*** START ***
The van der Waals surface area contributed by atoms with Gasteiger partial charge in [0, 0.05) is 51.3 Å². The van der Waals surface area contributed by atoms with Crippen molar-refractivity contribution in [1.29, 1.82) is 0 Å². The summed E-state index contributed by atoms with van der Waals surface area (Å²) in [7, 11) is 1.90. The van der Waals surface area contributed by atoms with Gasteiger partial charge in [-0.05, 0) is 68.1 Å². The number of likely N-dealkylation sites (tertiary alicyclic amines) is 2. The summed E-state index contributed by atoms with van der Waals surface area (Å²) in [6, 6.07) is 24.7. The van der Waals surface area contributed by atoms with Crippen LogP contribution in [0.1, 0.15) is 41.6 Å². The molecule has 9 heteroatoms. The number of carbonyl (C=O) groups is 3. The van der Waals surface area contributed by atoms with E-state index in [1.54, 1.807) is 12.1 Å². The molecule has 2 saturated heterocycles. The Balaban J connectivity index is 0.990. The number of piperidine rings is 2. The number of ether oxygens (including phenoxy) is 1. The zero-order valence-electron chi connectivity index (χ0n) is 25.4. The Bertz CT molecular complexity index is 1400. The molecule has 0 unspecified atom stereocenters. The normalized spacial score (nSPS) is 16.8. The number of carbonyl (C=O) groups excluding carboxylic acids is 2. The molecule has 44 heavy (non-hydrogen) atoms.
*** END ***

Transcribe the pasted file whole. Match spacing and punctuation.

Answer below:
The van der Waals surface area contributed by atoms with Gasteiger partial charge in [0, 0.05) is 51.3 Å². The van der Waals surface area contributed by atoms with Crippen molar-refractivity contribution in [1.29, 1.82) is 0 Å². The summed E-state index contributed by atoms with van der Waals surface area (Å²) in [7, 11) is 1.90. The van der Waals surface area contributed by atoms with Gasteiger partial charge in [-0.05, 0) is 68.1 Å². The number of likely N-dealkylation sites (tertiary alicyclic amines) is 2. The summed E-state index contributed by atoms with van der Waals surface area (Å²) in [6, 6.07) is 24.7. The van der Waals surface area contributed by atoms with Crippen LogP contribution in [0.1, 0.15) is 41.6 Å². The molecule has 9 heteroatoms. The number of carbonyl (C=O) groups is 3. The van der Waals surface area contributed by atoms with E-state index in [1.54, 1.807) is 12.1 Å². The molecule has 2 saturated heterocycles. The Balaban J connectivity index is 0.990. The number of piperidine rings is 2. The number of ether oxygens (including phenoxy) is 1. The zero-order valence-electron chi connectivity index (χ0n) is 25.4. The Bertz CT molecular complexity index is 1400. The molecule has 0 unspecified atom stereocenters. The normalized spacial score (nSPS) is 16.8. The number of carbonyl (C=O) groups excluding carboxylic acids is 2. The molecule has 44 heavy (non-hydrogen) atoms.